John McCain has Barack Obama right where he wants him: on top. For weeks, Obama has slugged his way through debates, a slurry of negative attacks by the McCain campaign, and, of course, a few damaging and bizarre remarks a la Joe Biden. And still, Obama is on top. The Illinois senator's resilience is remarkable as his standing in the polls has shown strong leads over McCain. In fact, Obama hasn't merely weathered recent storms but has come out beaming, with many parts of the mainstream media not just supporting and endorsing him but feeling confident enough to proudly expound their pro-Obamaness.
Slate Magazine recently published a breakdown of how its staff and contributors will be voting, and with 55 Slaters voting for Obama and a measly one for McCain, as far as Slate is concerned it's a landslide. Even the cr éme de la créme of conservative commentary and politics is turning to Obama, with Christopher Hitchens, Chris Buckley, and Colin Powell among the Right's luminaries who have made the leap.
This is all great news for Obama. But it's even better news for McCain. From the get-go, John McCain knew he was up against more than just a politician. Barack Obama is a scholar, an activist, a celebrity, an orator, and even an athlete. He's a star, the guy who has it all.
John McCain, on the other hand, doesn't have it all - or at least doesn't appear to have it all, and that's where he loves to be. After coming out in support of the Bush Administration on most issues, after being publicly embarrassed about the number of houses owns, after making nice with Jerry Falwell, and after suffering endless jokes about his age, John McCain's campaign faced a huge threat: the public might see him as just another "Warshington" Republican, another hack, another four years.
But today, something is different. McCain managed to resurrect not himself but an image of himself that he'd cultivated for decades in the senate: Maverick McCain. With Obama packing stadiums and being fawned over by the mainstream media, McCain once again looks like the underdog.
There are two opposing sociological trends in voting. One is the underdog effect where voters, for whatever reason, cast their votes for the guy who's not on top. The other theoretical trend is the bandwagon effect, which says people vote for someone because many other people have already done so. The question relevant to Tuesday's election is which effect will predominate among undecided voters.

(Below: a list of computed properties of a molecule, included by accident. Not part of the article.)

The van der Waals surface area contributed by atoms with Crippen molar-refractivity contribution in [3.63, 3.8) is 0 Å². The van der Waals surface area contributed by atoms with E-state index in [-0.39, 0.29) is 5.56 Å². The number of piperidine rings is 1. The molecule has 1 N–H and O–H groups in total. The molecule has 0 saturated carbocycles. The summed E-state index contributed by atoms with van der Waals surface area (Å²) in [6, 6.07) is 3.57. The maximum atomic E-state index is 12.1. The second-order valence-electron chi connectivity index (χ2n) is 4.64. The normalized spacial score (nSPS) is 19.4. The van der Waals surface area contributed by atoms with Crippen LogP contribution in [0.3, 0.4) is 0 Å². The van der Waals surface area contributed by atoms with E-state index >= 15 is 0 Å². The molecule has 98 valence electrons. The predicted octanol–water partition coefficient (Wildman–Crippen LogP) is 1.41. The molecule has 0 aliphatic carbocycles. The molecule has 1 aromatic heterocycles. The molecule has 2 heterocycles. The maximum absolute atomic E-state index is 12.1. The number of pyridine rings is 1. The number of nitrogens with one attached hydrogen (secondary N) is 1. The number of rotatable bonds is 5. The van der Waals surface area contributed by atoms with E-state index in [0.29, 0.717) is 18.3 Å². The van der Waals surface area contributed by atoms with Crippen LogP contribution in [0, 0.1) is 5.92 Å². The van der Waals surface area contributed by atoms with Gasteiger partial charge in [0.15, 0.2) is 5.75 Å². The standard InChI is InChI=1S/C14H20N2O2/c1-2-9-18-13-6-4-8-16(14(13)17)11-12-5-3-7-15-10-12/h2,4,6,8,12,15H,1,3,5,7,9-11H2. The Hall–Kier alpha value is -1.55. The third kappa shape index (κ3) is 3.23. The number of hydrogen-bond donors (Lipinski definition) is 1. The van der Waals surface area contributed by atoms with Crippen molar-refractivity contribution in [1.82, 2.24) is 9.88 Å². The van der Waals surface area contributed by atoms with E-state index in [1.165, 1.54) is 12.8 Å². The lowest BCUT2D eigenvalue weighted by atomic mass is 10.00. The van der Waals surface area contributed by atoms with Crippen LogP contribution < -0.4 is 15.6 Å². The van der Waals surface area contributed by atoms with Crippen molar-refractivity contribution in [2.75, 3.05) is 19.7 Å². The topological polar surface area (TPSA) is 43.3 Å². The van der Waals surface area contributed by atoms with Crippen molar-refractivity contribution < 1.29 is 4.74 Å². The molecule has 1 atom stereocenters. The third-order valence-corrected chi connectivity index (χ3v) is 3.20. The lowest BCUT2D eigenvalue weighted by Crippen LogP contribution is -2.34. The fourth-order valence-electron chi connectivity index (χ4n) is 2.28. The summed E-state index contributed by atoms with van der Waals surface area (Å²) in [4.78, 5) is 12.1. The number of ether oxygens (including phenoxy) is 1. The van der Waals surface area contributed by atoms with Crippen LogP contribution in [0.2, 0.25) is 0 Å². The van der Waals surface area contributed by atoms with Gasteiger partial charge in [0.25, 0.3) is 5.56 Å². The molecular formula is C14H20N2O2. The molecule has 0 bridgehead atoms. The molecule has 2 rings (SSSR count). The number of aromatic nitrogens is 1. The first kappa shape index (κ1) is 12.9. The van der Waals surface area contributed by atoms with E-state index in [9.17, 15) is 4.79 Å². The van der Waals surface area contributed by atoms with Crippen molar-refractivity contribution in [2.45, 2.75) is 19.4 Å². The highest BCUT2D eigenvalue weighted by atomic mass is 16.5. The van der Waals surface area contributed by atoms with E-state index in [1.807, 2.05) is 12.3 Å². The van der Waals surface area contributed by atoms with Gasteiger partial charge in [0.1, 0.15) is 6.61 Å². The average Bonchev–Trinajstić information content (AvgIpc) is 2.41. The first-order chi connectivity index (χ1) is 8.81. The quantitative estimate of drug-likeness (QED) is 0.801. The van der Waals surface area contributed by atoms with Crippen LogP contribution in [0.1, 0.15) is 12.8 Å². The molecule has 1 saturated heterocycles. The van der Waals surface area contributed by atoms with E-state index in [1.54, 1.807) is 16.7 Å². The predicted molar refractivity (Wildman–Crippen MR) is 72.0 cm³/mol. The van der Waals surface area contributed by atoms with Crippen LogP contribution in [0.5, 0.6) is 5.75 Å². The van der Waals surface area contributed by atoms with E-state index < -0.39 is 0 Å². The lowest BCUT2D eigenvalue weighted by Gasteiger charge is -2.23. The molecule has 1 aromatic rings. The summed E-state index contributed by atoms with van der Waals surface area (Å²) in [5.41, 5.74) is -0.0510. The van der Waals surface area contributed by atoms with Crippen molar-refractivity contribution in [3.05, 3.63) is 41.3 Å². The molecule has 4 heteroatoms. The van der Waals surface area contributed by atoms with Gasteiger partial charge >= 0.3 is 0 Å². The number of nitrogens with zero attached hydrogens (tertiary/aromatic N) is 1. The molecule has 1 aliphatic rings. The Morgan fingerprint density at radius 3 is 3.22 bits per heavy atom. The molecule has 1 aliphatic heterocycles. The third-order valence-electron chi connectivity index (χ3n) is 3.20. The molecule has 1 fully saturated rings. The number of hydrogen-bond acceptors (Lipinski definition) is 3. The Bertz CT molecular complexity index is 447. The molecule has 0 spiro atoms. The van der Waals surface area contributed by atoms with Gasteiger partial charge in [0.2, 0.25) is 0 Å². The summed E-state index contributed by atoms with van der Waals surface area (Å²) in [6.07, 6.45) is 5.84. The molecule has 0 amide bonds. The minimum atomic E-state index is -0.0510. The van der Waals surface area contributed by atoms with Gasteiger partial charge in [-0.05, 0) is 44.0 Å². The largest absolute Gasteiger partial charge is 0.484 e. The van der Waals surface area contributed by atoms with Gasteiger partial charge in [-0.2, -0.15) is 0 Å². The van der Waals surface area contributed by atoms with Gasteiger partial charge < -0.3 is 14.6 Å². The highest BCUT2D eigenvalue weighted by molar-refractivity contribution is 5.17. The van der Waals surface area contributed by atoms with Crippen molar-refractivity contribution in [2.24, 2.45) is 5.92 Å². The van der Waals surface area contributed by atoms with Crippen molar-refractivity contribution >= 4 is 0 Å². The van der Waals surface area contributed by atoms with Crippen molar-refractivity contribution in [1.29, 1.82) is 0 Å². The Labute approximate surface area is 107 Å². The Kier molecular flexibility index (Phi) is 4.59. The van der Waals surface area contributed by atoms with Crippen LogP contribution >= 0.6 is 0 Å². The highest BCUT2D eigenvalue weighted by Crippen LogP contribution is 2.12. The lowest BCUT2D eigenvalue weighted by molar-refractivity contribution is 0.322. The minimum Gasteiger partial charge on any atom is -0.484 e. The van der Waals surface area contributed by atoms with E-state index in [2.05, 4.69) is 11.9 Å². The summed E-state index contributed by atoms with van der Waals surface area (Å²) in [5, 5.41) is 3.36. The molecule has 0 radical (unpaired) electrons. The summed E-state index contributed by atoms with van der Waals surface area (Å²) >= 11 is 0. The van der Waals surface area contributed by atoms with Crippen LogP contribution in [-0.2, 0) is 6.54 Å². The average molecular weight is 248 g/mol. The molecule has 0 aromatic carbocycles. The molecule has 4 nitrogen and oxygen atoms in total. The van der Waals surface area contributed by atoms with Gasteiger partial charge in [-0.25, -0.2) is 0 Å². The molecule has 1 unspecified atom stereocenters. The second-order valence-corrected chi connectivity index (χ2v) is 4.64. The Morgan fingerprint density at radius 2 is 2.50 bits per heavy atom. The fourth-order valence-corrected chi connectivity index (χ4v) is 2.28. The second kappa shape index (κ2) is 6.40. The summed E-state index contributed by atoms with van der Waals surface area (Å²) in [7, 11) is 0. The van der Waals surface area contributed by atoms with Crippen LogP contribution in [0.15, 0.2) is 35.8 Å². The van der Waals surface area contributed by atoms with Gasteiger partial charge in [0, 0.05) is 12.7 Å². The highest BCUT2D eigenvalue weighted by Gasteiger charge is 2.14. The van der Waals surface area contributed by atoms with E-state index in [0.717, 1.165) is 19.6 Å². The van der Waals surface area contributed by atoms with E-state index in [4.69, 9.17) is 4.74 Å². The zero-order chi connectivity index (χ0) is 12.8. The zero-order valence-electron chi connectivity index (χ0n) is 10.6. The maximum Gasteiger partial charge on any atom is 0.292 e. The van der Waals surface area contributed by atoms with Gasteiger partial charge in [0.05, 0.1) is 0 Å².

The Obama campaign is encouraging people to get out to vote because they know two things to be true. The first is that increased voter turnout will likely mean an increase in voting by people who naturally support Obama (college-age, minorities, lower income) but usually don't make it to the polls in huge numbers. The second thing the campaign knows, though, is that they need to create an election day bandwagon effect to sway undecided voters in their direction.
But here's the problem. A bandwagon effect has already occurred, and in a very public way. Obama is able to fill stadiums, have media come out on his side, and even attract, very spectacularly, guys from the other side. In other words, support for him is explicit. The danger of this is twofold. First, a premature bandwagon effect could trigger an underdog effect, which, with Obama's polling lead wobbling in the days before the election, is already happening. Second, Obama supporters might think -- in droves -- that the thing is in the bag, so why bother going all the way to the polling station to actually vote.
But there's also another factor, a sort of political coefficient, which could magnify the effects of all of this. Researchers at Harvard and the University of Washington developed methods for distinguishing between a person's explicit preferences, what they say they like, and their implicit preferences, what they actually like (presumably how they behave). The Implicit Association Test, as it's called, can test for many different things, one of them being voting preference. While there aren't hard and fast numbers on this election yet, a few conclusions have been drawn. One is that Democrats tend to be implicitly (and explicitly) pro-Obama, and Republicans pro-McCain. Big surprise there. Another conclusion is that independents tend to be implicitly pro-Obama. That actually is interesting. But the third conclusion is even more so: undecided voters tend to be pro-Obama - explicitly. Implicitly: they are pro-McCain. That is very interesting.
The bandwagon that the Obama campaign is expecting might not show up. With the possibility of Obama supporters' over-confidence, the early onset of the explicit bandwagoning, and the proclivity of undecideds to vote McCain, there is a real danger. And with Obama himself off the campaign trail (and John McCain definitely still on it), these trends are being unnecessarily strengthened.
Shimon Peres once famously remarked that polls are like perfume: nice to smell but dangerous to swallow. It's not totally clear if the Obama campaign has been swilling political Eau de Toilette or not but the McCain campaign has steered clear of the stuff (which, some might say, is why that campaign stinks). The question remains but will be answered in a few short days. The only thing we can say about it now is that the answer isn't as certain as many would like to believe.